The Low Down On Green Living
February 19th, 2009
Today we’re joined by green interior designer Frith Barbat, of Barbat Design. She shares some important insights on the effects of textile production on the environment and the impacts of chemicals in textiles on human health. Frith shows us how important it is to “dig under the covers” when it comes to textiles!
Your organic cotton sheets are kind to your skin and your conscience. And the organic process that grew the cotton was kind to the earth. But have you ever wondered what happened at the textile mill? Was the rest of the story organic? It’s a question few ask.
Textile mills process the cotton, linen, hemp, bamboo or wood fibers into yarn that is woven into fabric. There are over a dozen steps along the way that use copious amounts of water and chemicals. Some of the chemicals are benign, but most are not. There are heavy metals and organochlorines used in dyeing, phthalates used in printing, sulfuric acid used in fiber softening, formaldehyde, and PBDE fire-retardants, and others. Some of these have an immediate effect on the health of people and critters near the mill, but as these chemicals spread through waste water and volatile fumes, the larger ecosystem is affected as well. Once the fabric enters your home, the residual chemicals can abrade off, for you to inhale, ingest or absorb through your skin.
Virtually every human organ system is susceptible to damage by one or other of these chemicals - from benign skin irritation all the way up to cancer, leukemia, heart disease, sterility and miscarriage. Chemicals like PBDEs and phthalates are particularly disturbing. PBDEs accumulate in the environment, concentrating up the food chain in fatty tissue, where they mimic natural hormones in our bodies, causing birth defects, miscarriages, cancers, reproductive abnormalities, low numbers of boy babies being born, and low sperm counts - in humans, not just animals. Phthalates are used in printing inks and to soften plastics (often in toys). They are an animal carcinogen, and cause asthma, allergies and liver damage in humans. And scientists now suspect that low doses of phthalates can be toxic to fetuses, especially to the reproductive systems of male embryos. California has banned them in children’s toys, but they continue to be used to print textiles, including clothing and bed sheets.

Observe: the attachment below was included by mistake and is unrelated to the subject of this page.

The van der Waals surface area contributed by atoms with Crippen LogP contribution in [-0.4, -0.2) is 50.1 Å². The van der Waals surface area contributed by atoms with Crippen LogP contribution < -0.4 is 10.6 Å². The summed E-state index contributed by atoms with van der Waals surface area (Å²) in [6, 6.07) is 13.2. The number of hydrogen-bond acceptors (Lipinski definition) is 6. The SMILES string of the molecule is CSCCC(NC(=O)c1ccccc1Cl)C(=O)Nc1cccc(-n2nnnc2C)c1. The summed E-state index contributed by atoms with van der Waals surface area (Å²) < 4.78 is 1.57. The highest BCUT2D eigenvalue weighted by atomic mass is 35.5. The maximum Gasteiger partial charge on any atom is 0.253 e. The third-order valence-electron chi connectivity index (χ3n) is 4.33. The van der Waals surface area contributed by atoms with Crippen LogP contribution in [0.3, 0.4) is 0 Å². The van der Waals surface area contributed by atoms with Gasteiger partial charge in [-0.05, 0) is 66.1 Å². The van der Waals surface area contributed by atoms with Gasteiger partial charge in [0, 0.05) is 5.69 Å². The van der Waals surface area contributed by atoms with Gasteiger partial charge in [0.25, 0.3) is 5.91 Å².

Ask yourself - if you don’t want your child chewing on a toxic toy, what about sleeping on those cute printed bed sheets all night?
Cleaning up the milling process is hard both monetarily and mentally, but there are mills that have taken up that challenge. Textile production is the leading industrial polluter of water on the planet (second only to agriculture overall). In India alone, 425,000,000 gallons of untreated water is released from textile mills every day. Treating the water requires removing or neutralizing chemicals, restoring the correct pH, and cooling it, adding to the cost of the finished cloth. Standards that are safe and clean for the environment, mill-workers and you, from growing to processing to your home, are important. We can support these efforts by looking for and purchasing textiles that are third-party certified. GOTS (Global Organic Textile Standard), Cradle to Cradle and SMART are good certifications to look for.
You’re more likely to find these on fabrics bought through a design professional, but don’t forget your purchasing power. Tell retailers what you want - be ahead of the curve!
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